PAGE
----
When underwriting a deal today, how do you assess risk? In
general, rents are certainly not moving up. There’s pressure on
the expense side across the entire US. Whether the expenses
are encumbered by the tenant or the landlord, it doesn’t seem
like we’ve got an environment in which you’re going to see any
significant NOI growth. There will certainly be exceptions, but
as a general statement, there’s pressure on NOIs and lenders
are very reluctant to take any aggressive positions. Deals that
are getting financed in today’s market are situations where the
lenders are underwriting the borrower as much as they are underwriting the real estate.
Treasury Secretary Timothy Geithner’s actions are certainly
positive, but anything we do to try to create some relief and
start some activity and movement with distress is going to be a
RITTER: Is this tied in any way to consumer confidence?
Do you think the Treasury’s actions will impact consumer
SCHECHNER: Consumer confidence is a very big part of it.
Right now, people are watching family, friends and neighbors
losing their jobs. There’s a lot of anxiety. Until that turns around,
whether through a stimulus package or restoring stability to the
banking system, a return of consumer confidence and spending—at rational, long-term patterns, not even aggressively—
would give a sense to all retailers that they should put a lot of inventory in the stores. That will probably signal to landlords that
there will be more activity in the centers, which would certainly
give more confidence and stability to the operating incomes and
cash flows of the underlying assets.
Otherwise, you wonder how far NOIs will fall. Different public
companies are expecting incomes to be down 3.5% or 5%, but
no one really knows. The visibility is extremely low.
RITTER: Speaking of spending, there aren’t many trans-
actions taking place, and those that do occur are very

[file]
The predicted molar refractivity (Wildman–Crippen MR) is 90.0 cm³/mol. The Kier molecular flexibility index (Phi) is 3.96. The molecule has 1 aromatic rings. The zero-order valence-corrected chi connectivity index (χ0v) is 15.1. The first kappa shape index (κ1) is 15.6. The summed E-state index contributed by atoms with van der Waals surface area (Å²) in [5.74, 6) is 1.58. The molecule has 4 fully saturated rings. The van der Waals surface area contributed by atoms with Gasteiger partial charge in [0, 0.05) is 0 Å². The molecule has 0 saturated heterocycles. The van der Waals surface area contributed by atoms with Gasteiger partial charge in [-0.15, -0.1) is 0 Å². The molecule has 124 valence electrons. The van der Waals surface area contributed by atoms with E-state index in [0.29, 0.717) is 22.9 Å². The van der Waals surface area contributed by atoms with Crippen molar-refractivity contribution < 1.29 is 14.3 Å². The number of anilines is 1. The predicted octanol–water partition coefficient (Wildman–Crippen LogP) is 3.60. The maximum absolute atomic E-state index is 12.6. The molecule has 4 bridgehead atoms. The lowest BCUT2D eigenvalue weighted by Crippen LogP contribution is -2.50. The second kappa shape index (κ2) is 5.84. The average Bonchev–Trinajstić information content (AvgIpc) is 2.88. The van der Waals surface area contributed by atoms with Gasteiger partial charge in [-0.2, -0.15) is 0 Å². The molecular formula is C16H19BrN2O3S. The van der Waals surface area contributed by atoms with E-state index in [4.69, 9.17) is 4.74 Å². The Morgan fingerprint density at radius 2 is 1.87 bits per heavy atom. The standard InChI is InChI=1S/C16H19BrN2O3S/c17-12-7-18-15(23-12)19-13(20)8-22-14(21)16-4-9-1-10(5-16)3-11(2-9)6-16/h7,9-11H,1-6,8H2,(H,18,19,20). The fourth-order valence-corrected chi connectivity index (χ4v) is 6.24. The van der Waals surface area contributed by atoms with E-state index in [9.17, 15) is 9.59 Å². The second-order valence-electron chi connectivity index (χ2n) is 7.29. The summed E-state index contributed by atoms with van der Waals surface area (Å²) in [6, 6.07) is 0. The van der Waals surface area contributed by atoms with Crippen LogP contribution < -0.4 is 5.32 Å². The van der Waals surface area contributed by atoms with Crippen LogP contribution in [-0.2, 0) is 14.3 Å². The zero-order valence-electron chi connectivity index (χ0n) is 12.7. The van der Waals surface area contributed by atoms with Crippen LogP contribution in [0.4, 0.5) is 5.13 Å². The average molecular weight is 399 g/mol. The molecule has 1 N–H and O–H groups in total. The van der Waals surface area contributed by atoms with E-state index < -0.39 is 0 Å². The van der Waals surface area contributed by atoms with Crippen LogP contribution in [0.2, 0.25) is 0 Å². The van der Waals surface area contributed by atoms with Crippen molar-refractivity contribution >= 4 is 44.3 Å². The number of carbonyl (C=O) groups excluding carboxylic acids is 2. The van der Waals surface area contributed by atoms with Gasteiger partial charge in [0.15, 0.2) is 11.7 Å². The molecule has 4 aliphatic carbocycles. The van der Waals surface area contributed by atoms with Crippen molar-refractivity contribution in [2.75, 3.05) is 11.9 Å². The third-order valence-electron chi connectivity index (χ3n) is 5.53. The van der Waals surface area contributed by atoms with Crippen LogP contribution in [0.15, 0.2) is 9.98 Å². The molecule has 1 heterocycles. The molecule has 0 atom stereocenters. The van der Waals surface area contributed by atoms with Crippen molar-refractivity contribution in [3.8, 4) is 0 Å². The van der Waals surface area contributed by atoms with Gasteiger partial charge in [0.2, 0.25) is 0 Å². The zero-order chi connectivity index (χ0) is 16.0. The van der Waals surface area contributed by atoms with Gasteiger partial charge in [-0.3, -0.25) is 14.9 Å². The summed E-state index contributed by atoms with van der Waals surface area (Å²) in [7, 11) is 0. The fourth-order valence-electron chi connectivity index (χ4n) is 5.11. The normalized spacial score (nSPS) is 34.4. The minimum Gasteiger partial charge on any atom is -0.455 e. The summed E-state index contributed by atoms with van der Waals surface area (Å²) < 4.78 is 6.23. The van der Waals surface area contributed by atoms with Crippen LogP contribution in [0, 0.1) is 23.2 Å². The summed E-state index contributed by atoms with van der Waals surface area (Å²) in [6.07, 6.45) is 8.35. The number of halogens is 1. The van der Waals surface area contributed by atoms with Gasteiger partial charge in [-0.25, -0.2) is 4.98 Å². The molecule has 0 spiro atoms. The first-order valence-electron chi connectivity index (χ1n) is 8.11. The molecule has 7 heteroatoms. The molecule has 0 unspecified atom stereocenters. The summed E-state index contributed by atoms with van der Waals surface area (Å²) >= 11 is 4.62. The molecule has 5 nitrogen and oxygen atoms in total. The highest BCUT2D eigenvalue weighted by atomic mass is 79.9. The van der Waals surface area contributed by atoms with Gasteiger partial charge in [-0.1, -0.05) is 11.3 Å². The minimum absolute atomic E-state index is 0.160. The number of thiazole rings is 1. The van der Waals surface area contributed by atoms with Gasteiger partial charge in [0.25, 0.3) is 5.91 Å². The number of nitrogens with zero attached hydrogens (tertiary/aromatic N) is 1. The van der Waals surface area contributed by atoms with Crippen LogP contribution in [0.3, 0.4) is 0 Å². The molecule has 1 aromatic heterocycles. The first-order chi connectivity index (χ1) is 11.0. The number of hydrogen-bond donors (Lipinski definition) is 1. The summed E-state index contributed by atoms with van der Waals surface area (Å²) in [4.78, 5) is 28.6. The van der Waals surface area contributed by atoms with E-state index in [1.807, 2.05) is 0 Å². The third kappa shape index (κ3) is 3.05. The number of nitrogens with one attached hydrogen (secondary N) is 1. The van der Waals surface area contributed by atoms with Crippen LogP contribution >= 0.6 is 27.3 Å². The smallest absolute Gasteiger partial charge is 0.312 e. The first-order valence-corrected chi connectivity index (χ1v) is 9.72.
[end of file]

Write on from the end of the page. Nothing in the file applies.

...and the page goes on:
small deals. Have you seen this shift?
HADDIGAN: The investment sales market has been a developing story over the past 24 months. With the capital markets seizing in the summer of ’07, we saw a bit of a lag time in terms of
the transactions that were being done. But when all was said
and done, in calendar year 2008 versus 2007, the $20-million
plus market was probably off by 95%.
Approximately 97% of the retail market has historically consisted of deals under $15 million. As 2009 progresses, transaction velocity will continue to decelerate. However, properties
priced under $10 million are still trading. If the institutional
side of the market was off 95% or more in 2008 compared to
2007, the market in general was probably off by well over 50%.
The bright spot in the retail sector is the net lease business,
which is off by 35% to 45%. But the market is much more careful in how it’s assessing transactions.
HENRY: There’s a huge disparity between the bid and ask today. If you assume for the moment that we’re following the residential market, it took a while to see severe decreases in home
prices. It’s like when you put your house up for sale in a soft
market, you don’t reduce your price right away. It isn’t until the
traffic slows down and your broker moans and groans for three